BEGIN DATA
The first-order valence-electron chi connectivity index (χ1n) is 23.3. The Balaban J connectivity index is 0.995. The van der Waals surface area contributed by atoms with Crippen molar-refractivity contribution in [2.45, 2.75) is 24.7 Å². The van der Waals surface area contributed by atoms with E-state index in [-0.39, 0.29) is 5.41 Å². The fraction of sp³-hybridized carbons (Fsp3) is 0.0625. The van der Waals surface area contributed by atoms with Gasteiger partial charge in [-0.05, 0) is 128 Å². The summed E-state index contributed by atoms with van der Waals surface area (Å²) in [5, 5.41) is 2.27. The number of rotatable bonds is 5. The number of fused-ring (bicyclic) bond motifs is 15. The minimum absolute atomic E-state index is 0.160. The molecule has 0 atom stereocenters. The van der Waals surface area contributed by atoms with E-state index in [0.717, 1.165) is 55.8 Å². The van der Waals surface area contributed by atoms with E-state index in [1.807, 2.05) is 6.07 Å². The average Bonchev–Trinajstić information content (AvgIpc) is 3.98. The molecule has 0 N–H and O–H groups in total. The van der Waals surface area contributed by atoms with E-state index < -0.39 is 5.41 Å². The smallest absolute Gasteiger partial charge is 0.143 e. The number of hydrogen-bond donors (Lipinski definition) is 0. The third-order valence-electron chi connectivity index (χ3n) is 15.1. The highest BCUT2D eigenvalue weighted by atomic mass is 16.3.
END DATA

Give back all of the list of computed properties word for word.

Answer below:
The first-order valence-electron chi connectivity index (χ1n) is 23.3. The Balaban J connectivity index is 0.995. The van der Waals surface area contributed by atoms with Crippen molar-refractivity contribution in [2.45, 2.75) is 24.7 Å². The van der Waals surface area contributed by atoms with E-state index in [-0.39, 0.29) is 5.41 Å². The fraction of sp³-hybridized carbons (Fsp3) is 0.0625. The van der Waals surface area contributed by atoms with Gasteiger partial charge in [-0.05, 0) is 128 Å². The summed E-state index contributed by atoms with van der Waals surface area (Å²) in [5, 5.41) is 2.27. The number of rotatable bonds is 5. The number of fused-ring (bicyclic) bond motifs is 15. The minimum absolute atomic E-state index is 0.160. The molecule has 0 atom stereocenters. The van der Waals surface area contributed by atoms with E-state index in [0.717, 1.165) is 55.8 Å². The van der Waals surface area contributed by atoms with E-state index in [1.807, 2.05) is 6.07 Å². The average Bonchev–Trinajstić information content (AvgIpc) is 3.98. The molecule has 0 N–H and O–H groups in total. The van der Waals surface area contributed by atoms with E-state index < -0.39 is 5.41 Å². The smallest absolute Gasteiger partial charge is 0.143 e. The number of hydrogen-bond donors (Lipinski definition) is 0. The third-order valence-electron chi connectivity index (χ3n) is 15.1. The highest BCUT2D eigenvalue weighted by atomic mass is 16.3.